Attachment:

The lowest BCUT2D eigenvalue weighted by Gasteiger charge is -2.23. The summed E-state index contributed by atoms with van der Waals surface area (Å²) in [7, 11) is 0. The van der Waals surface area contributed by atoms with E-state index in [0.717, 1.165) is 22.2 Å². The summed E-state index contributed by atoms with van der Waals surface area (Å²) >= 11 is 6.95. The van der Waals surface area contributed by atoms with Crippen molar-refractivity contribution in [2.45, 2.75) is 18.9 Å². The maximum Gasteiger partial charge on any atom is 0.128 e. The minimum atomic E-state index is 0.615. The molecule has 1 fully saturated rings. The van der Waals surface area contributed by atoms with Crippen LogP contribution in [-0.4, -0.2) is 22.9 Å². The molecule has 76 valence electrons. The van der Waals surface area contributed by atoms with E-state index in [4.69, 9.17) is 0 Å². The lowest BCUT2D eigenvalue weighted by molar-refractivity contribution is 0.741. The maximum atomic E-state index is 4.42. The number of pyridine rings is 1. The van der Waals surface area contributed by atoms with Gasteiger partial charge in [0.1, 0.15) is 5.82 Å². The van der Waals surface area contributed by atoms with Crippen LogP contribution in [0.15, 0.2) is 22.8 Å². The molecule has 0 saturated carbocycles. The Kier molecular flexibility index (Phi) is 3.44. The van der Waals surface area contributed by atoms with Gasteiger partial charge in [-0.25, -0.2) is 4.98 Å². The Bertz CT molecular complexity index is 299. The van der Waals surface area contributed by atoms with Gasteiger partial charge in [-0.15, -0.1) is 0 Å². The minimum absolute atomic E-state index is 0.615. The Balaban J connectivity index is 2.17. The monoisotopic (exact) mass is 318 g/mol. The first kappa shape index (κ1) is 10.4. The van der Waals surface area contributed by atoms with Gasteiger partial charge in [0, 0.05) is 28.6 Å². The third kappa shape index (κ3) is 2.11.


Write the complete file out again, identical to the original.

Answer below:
The lowest BCUT2D eigenvalue weighted by Gasteiger charge is -2.23. The summed E-state index contributed by atoms with van der Waals surface area (Å²) in [7, 11) is 0. The van der Waals surface area contributed by atoms with E-state index in [0.717, 1.165) is 22.2 Å². The summed E-state index contributed by atoms with van der Waals surface area (Å²) >= 11 is 6.95. The van der Waals surface area contributed by atoms with Crippen molar-refractivity contribution in [2.45, 2.75) is 18.9 Å². The maximum Gasteiger partial charge on any atom is 0.128 e. The minimum atomic E-state index is 0.615. The molecule has 1 fully saturated rings. The van der Waals surface area contributed by atoms with Crippen LogP contribution in [-0.4, -0.2) is 22.9 Å². The molecule has 76 valence electrons. The van der Waals surface area contributed by atoms with E-state index in [4.69, 9.17) is 0 Å². The lowest BCUT2D eigenvalue weighted by molar-refractivity contribution is 0.741. The maximum atomic E-state index is 4.42. The number of pyridine rings is 1. The van der Waals surface area contributed by atoms with Gasteiger partial charge in [0.1, 0.15) is 5.82 Å². The van der Waals surface area contributed by atoms with Crippen LogP contribution in [0.15, 0.2) is 22.8 Å². The molecule has 0 saturated carbocycles. The Kier molecular flexibility index (Phi) is 3.44. The van der Waals surface area contributed by atoms with Gasteiger partial charge in [-0.25, -0.2) is 4.98 Å². The Bertz CT molecular complexity index is 299. The van der Waals surface area contributed by atoms with Gasteiger partial charge in [-0.15, -0.1) is 0 Å². The minimum absolute atomic E-state index is 0.615. The Balaban J connectivity index is 2.17. The monoisotopic (exact) mass is 318 g/mol. The first kappa shape index (κ1) is 10.4. The van der Waals surface area contributed by atoms with Gasteiger partial charge in [0, 0.05) is 28.6 Å². The third kappa shape index (κ3) is 2.11.